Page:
If ever a production invited controversy, it is the revival of Annie Get Your Gun at the Prince Theater in Philadelphia. Irving Berlin's hit includes a song that makes fun of Native- American names: "Just like Rising Moon, Falling Pants, Runny Nose, I'm an Indian too." That number seemed so tasteless to the producers of a 1999 Broadway revival, Fran and Barry Weissler, they removed the entire scene.

The original producers of Annie Get Your Gun didn't intend to slur any minority. They were Richard Rodgers and Oscar Hammerstein II, political liberals who excoriated racial prejudice in their South Pacific with the song "You've Got to Be Taught (to hate and fear...people whose skin is a different shade.") Hammerstein even wrote with sympathy about oppressed Negroes as early as 1927 in his Show Boat. So how did they allow that scene? It was thoughtless.

A bit of theatrical history will help us understand the circumstances. Rodgers & Hammerstein wanted to produce Annie Get Your Gun but didn't want to write the songs for it because they had just finished Oklahoma!, Carousel and State Fair -- three creations in three years that all dealt with homespun Americana. They felt Annie would be too similar. Instead, they wanted to write an original contemporary story-musical that turned out to be Allegro. So they hired Hammerstein's old Show Boat partner, Jerome Kern, as songwriter. But Kern died suddenly, and R&H hurriedly called in Irving Berlin to do the job.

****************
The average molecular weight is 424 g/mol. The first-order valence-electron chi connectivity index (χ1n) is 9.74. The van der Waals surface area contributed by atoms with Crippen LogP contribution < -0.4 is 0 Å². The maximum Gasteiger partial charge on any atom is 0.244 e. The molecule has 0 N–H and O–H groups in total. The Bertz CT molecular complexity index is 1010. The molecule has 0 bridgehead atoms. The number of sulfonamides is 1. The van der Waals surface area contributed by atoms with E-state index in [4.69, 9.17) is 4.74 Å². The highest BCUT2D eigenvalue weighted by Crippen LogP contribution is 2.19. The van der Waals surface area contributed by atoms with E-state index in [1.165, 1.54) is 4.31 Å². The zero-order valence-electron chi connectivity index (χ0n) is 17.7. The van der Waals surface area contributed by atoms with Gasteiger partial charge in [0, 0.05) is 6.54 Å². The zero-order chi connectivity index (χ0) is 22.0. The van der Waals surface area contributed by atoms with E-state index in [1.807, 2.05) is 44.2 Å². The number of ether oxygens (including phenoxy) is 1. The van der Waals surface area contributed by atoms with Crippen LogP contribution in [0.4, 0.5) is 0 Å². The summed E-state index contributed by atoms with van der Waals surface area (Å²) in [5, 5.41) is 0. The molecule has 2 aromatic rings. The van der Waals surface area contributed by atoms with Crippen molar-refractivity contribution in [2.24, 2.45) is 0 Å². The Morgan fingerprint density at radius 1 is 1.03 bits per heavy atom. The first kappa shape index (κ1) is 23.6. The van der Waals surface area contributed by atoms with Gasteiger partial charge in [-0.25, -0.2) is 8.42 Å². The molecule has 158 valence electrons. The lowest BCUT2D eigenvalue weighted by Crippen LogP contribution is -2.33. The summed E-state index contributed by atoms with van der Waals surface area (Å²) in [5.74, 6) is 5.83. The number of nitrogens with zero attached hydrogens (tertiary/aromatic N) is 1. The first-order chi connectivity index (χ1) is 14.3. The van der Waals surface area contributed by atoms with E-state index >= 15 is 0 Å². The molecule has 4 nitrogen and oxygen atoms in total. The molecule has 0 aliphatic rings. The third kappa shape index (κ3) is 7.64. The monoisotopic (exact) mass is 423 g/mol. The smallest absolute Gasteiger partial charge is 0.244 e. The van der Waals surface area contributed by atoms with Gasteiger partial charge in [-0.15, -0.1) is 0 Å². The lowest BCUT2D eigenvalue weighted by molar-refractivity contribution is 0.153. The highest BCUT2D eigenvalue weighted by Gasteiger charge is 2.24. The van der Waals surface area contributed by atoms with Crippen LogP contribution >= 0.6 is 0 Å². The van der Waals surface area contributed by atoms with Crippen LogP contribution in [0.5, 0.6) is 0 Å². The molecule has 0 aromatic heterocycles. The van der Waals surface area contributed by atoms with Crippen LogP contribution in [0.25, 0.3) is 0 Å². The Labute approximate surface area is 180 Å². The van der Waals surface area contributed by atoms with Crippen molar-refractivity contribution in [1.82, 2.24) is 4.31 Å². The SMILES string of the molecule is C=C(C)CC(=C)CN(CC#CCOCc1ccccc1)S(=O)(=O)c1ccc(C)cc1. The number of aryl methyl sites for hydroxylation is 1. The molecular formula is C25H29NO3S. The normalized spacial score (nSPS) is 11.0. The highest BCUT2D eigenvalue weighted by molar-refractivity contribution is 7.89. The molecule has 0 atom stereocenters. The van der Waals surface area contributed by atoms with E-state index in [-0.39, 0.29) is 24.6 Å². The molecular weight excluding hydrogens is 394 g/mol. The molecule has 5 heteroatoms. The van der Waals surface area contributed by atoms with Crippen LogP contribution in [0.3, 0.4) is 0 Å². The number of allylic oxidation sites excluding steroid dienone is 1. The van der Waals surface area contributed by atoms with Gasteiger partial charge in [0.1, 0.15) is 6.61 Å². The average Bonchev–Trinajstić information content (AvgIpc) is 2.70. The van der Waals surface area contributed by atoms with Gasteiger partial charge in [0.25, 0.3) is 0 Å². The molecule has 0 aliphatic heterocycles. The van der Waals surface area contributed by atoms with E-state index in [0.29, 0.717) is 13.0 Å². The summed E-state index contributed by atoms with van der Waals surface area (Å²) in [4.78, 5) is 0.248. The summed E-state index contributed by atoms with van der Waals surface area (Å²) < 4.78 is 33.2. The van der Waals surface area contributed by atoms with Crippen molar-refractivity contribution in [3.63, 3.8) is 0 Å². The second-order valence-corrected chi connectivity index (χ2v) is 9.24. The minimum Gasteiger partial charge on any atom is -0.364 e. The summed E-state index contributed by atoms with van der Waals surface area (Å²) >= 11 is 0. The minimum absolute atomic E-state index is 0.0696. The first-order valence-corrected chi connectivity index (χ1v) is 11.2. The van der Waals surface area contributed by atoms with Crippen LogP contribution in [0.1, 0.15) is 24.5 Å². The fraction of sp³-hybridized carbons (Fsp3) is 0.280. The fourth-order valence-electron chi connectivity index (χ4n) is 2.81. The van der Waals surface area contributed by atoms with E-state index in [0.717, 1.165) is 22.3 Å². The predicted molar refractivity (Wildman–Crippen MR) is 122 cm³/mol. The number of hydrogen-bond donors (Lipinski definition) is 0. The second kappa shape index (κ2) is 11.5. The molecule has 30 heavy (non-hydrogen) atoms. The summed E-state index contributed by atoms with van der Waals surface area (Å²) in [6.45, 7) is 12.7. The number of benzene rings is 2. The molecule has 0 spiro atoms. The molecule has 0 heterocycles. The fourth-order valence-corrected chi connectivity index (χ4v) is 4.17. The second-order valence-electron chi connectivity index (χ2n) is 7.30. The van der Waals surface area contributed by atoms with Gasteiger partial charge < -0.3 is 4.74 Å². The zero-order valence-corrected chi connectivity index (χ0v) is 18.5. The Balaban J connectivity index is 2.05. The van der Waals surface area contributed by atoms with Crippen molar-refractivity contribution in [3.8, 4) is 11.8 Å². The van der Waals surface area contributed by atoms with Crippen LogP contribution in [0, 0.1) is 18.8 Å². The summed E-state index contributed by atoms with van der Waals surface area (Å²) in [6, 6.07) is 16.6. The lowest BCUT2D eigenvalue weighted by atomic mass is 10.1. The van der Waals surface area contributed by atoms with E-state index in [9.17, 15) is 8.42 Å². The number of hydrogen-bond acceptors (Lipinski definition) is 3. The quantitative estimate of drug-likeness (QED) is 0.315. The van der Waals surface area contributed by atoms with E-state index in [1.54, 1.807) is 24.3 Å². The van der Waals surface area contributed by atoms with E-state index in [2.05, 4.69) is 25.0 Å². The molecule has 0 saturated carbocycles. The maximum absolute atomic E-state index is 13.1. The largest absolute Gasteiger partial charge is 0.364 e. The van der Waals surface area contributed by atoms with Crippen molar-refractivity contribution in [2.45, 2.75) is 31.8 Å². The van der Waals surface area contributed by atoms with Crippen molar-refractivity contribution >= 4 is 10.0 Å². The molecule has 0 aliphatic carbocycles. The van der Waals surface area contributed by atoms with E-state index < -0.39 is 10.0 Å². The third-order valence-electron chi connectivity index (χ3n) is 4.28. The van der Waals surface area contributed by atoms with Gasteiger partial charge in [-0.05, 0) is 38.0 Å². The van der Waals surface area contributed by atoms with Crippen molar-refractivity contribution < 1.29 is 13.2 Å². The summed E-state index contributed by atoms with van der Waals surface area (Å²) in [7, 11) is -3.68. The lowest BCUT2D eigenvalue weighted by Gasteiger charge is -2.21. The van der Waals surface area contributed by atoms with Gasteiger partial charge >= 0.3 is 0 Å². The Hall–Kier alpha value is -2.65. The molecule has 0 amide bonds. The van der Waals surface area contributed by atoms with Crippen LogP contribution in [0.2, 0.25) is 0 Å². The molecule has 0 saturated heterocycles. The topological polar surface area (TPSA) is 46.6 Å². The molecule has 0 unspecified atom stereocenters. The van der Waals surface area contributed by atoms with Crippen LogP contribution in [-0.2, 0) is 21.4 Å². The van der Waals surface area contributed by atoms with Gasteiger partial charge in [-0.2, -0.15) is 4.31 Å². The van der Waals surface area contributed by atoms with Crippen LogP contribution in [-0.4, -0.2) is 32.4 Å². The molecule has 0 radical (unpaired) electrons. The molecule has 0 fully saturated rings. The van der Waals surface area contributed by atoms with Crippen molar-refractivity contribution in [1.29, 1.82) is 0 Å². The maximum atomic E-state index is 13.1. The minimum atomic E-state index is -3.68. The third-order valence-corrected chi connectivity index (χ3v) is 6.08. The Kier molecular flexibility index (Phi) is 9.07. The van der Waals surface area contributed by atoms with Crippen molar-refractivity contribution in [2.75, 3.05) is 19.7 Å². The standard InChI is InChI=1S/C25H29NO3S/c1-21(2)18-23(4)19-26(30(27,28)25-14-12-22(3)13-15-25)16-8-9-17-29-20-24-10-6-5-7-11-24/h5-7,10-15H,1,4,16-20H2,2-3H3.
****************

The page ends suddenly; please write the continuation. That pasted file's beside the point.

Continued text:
Berlin embodied an interesting contrast. He was an activist for Negro equality, and he put blacks in the cast of his all-soldier show, This Is the Army in 1942. At a time when America's armed forces were segregated, Berlin insisted that his troupe, black and white, ate and roomed together.

But Berlin started his career in an era where it was considered funny to use racial epithets. He wrote comic dialect songs such as "Marie From Sunny Italy" and "Yiddle On Your Fiddle." He penned the lyric: "When you squeeze your gal, and she no say `Please stop-a' / When you got dat twenty kids what call you `Papa' / Dat's Italian love."
He also wrote: "Hey, wop / Go to the barbershop / Take-a da razor and make-a da skip / Shave-a da face and collect-a da tip."